In spite of owning every last one, I haven’t reviewed any of the J. Herbin 1670 inks yet. I’ve been too busy enjoying them – that company knows how to both build and live up to the hype. By the time Emerald of Chivor became available last year, I NEEDED that ink to live. I ordered a second bottle from a different distributor because the first one I’d ordered didn’t seem to be coming fast enough (even though it arrived the next day). Emerald of Chivor is life. I HAVE NO REGRETS.

 

It’s like staring into the cosmos


But I was not among those excited by the announcement that Diamine would be dropping a whole line of TEN shimmer-filled inks. I was psychologically spent after the satisfying fulfillment of Chivormania; I didn’t have the emotional resources to care about TEN DIFFERENT INKS that I definitely could not afford all at once. I put the whole line out of my mind, until someone at pen club (possibly Tom with all the Pelikans) brought in a bottle of Purple Pazzazz and a bottle of Red Lustre, giving away samples to try.

 

I thought I was making good choices


I started with Purple Pazzazz in a Lamy Vista with 1.9mm calligraphy nib, chiefly because every last J. Herbin 1670 ink has done fantastically with the Lamy feed/1.9mm nib combination. After about one sentence, the flow choked up. This Diamine stuff was definitely a different beast. I swapped on a broad nib instead, and the pen was coaxed into cooperation. Purple Pazzazz in a Lamy Al-Star with medium nib gave me no trouble. Time then to try the Red Lustre.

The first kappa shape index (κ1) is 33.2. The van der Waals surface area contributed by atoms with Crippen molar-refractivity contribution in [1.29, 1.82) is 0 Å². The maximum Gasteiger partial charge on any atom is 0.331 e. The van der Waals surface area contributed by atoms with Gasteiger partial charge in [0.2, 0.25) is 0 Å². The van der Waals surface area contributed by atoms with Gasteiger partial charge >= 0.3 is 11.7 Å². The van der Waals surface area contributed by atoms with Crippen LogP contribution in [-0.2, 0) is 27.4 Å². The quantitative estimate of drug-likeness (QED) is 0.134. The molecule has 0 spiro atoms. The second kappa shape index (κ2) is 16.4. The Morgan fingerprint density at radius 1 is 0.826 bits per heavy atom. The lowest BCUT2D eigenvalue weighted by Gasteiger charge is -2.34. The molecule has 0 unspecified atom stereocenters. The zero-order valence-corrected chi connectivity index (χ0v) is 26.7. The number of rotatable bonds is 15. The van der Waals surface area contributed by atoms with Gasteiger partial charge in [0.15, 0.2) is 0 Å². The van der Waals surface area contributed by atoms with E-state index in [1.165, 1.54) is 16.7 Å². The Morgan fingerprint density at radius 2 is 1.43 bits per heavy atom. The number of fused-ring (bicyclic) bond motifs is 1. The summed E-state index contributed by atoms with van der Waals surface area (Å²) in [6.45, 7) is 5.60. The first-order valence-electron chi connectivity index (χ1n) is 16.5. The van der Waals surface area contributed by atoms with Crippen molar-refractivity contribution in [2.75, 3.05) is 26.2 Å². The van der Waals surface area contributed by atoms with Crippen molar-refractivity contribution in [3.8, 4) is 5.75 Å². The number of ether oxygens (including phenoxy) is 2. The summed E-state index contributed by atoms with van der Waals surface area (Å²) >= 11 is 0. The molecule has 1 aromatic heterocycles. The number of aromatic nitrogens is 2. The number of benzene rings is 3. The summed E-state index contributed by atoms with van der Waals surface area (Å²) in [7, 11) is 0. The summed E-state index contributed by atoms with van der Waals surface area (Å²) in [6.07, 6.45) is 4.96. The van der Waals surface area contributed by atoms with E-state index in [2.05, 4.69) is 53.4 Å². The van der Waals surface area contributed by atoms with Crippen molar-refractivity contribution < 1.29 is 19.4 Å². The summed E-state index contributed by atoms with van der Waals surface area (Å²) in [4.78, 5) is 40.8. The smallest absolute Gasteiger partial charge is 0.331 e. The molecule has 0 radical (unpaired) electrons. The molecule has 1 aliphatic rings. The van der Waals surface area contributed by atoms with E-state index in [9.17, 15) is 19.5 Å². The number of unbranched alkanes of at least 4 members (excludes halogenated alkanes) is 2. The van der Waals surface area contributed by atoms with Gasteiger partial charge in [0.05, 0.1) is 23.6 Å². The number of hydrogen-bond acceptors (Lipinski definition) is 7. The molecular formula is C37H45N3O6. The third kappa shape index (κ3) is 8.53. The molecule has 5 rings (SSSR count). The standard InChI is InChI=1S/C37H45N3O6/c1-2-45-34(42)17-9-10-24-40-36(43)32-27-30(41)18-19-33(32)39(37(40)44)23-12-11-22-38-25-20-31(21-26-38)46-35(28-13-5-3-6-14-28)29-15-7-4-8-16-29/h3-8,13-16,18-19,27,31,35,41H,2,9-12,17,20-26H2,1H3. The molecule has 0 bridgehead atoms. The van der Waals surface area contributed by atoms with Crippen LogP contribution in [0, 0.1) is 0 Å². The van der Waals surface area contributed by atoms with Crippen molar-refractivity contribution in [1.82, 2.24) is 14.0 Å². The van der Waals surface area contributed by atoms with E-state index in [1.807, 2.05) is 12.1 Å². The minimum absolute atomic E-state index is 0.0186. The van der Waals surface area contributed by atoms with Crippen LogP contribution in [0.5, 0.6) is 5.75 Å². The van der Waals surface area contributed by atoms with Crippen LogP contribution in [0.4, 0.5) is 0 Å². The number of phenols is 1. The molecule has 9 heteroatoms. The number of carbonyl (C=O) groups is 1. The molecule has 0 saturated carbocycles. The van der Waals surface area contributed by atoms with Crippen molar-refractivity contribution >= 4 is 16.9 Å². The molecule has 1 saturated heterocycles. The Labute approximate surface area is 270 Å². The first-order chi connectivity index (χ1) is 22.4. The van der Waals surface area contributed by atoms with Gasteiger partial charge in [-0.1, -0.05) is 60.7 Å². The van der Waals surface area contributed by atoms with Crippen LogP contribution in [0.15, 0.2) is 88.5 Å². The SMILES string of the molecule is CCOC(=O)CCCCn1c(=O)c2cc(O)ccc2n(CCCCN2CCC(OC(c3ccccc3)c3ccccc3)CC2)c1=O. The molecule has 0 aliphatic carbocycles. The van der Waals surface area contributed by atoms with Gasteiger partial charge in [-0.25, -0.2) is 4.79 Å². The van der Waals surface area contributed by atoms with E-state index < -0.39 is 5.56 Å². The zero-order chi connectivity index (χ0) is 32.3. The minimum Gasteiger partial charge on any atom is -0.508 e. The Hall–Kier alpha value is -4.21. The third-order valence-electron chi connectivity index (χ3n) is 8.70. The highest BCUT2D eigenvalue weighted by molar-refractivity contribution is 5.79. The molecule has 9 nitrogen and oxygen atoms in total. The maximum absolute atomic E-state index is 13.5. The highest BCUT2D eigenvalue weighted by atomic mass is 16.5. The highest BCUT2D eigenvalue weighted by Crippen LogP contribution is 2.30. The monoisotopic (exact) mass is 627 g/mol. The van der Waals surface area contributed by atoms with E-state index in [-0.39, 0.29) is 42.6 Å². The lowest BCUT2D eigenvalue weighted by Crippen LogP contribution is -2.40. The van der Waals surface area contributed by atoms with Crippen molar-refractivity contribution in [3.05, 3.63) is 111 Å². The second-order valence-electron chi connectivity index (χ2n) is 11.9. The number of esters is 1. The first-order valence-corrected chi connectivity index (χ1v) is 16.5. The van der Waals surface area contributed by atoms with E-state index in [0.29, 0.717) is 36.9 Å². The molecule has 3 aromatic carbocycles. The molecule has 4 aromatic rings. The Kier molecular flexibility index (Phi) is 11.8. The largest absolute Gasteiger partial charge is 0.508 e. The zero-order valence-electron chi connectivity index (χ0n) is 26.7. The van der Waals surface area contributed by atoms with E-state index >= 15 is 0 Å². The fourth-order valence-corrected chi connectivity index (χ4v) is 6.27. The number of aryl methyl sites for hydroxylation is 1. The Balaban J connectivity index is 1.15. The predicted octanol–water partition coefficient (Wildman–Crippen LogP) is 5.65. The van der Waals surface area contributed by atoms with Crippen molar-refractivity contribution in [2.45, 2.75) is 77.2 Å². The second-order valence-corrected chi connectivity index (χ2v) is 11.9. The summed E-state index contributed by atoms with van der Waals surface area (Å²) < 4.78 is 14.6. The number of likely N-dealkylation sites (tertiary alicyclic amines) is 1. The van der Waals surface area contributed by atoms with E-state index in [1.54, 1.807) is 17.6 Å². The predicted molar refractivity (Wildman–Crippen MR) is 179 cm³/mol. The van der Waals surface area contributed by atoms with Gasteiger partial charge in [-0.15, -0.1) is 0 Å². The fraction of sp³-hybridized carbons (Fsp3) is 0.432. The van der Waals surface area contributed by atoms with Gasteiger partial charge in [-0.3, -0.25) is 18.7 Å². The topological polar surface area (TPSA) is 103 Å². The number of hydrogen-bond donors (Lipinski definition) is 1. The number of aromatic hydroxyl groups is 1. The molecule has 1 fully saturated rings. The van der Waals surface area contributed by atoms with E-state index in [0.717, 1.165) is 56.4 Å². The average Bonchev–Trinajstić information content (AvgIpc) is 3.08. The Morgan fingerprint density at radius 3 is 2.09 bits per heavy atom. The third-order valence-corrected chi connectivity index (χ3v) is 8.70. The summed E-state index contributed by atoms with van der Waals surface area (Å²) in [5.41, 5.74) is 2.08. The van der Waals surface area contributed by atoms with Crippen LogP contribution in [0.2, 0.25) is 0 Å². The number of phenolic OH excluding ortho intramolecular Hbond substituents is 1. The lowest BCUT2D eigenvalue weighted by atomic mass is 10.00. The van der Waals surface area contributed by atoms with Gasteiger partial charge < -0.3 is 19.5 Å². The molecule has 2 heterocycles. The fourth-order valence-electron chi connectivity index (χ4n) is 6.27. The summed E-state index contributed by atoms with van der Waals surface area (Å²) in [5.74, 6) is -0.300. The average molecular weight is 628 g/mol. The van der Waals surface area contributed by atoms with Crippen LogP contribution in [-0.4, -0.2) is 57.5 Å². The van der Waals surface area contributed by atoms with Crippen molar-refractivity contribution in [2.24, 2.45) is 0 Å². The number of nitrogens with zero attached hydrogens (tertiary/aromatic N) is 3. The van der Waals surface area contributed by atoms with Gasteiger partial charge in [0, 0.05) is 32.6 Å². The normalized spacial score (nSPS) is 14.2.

At least it’s a pretty mess

TWSBI mini with 1.5 stub? NOPE. Nothing but failure. A. G. Spalding Bros mini pen, the juicy one? Couldn’t even get the ink to flow to the end of the nib. Monteverde Artista Crystal? The clear feed shows exactly where the ink stops, and goes no more. In desperation (and seriously lacking in the broad nibs department of my life for some reason), I inked up my Pelikan M205 with the gigantically juicy factory italic nib – at last! Success! Delicious success! 

You can see the shimmer particles settle and move in the juicy lines of ink. Just as I was about to consign this color to dip pens only, here at last a glimmer, shimmer of hope. I swapped the biggest non-stub TWSBI nib I had (a medium) onto the mini, and after some nib-flossing it works now, more or less reliably. More tests will determine if this cooperation is color based, or if I just didn’t have the right pen/nib combos for the red as I did for the purple. I’ve got the Goulet Pens Shimmertastic Sample set now, so in due time I can properly assess the entire line. 

Who needs to look professional when you can be sparkly instead

On to the ink itself, once on the page – a delightful sparkle. Like writing with some form of arcane magic. Moreso than the J. Herbin 1670 inks though, the sparkles will spread all over the page, far beyond where the ink is located. Your writing takes on the appearance of a fairy sneeze when tilted to the light. I don’t know why the sparkle spreads – the particles definitely settle a little faster in the solution than the J. Herbin particles do in theirs, so perhaps that in some way has something to do with it. I haven’t used the pen in the ink bottle technique to fill anything with these inks — I think the sparkles settle too quickly for that. Shake your sample/bottle vigorously, and use a syringe to draw ink from about the halfway down or so point, and you should end up with a decent amount of sparkle and bling. And although I am irresponsible and have left these inks sitting in my pens for quite a little bit of time with no negative consequences, you should probably clean out any pens you put this ink into on a regular basis. 

Pen blogger tested, King Midas approved

In spite of all the attendant frustration, the lovely look of these inks makes it worth my while. Avoid the headache and stick to dip pens with this ink, or brave the sometimes unsuccessful combinations in the quest for a perfect pen/nib/ink shimmertastic trifecta.